Comparative seed predation of woolly cupgrass (Eriochloa villosa) and yellow foxtail (Setaria pumila) along a field border in Canada.
Simard, M.-J., Darbyshire, S.J., and Nurse, R.E. (2013). "Comparative seed predation of woolly cupgrass (Eriochloa villosa) and yellow foxtail (Setaria pumila) along a field border in Canada.", Weed Biology and Management. doi : 10.1111/wbm.12018 Access to full text
The seed predation of woolly cupgrass (Eriochloa villosa), an invasive weed of East-Asian origin, was compared to that of yellow foxtail (Setaria pumila), an established and widespread weed, along a field border in Canada. The seeds of both species were glued to sandpaper cards and their removal in field conditions was recorded from July to September during the 3 years of 2009, 2010 and 2011. Predator exclusion cages allowed the evaluation of seed loss to be attributed to invertebrates, vertebrates and total seed loss due to predation for both species. Pitfall traps were installed and collected once in 2010 and during all the seed sampling dates in 2011 in order to evaluate predatory pressure from ground beetles and crickets. The average amount of seed loss that could be attributed to invertebrates was higher for S. pumila than for E. villosa, while the amount of seed loss that could be attributed to vertebrates was higher for E. villosa than for S. pumila in 2009 and 2010. The level of S. pumila seed loss to invertebrates was correlated with the sum of crickets (Gryllus pennsylvanicus) and beetles (Harpalus spp. and Ophonus rufibarbis) trapped during the 2011 season. During the same period, correlations between E. villosa seed loss to invertebrates and trapped insects were not observed. Reduced postdispersal seed predation by invertebrates could increase the local fall survival of the unburied seeds of invasive E. villosa populations, compared to other naturalized, smaller-seeded weedy grasses.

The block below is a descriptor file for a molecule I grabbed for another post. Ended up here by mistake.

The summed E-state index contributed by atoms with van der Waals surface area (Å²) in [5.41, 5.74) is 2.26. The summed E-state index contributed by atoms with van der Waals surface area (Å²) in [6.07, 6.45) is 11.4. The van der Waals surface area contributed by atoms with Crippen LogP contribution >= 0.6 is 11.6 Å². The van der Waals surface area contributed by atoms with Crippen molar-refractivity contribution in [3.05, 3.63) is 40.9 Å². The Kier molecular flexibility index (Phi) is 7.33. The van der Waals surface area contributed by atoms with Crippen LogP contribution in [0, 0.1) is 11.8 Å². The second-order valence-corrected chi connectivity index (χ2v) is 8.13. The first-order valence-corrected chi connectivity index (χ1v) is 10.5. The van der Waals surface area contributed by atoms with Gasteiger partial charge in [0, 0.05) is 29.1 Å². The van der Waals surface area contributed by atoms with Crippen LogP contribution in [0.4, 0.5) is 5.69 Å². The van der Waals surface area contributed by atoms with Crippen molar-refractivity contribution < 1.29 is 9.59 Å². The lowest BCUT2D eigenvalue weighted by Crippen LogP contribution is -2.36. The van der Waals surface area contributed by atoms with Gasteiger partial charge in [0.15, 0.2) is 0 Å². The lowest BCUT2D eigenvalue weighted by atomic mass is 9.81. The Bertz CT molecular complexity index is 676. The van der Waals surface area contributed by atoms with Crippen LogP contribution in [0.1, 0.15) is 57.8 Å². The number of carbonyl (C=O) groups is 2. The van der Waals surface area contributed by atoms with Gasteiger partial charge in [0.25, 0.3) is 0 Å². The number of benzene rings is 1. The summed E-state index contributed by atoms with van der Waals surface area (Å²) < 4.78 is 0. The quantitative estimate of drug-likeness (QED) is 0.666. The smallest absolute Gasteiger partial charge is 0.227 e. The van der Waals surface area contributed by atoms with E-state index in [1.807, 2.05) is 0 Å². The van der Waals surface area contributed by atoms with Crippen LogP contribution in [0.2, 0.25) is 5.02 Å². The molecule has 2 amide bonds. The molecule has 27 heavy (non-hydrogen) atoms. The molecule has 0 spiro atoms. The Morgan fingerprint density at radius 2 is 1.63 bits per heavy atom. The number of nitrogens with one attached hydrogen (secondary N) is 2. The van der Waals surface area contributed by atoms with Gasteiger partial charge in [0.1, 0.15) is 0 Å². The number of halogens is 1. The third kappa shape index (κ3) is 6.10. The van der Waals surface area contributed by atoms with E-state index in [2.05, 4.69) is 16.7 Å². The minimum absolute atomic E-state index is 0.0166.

- Date modified: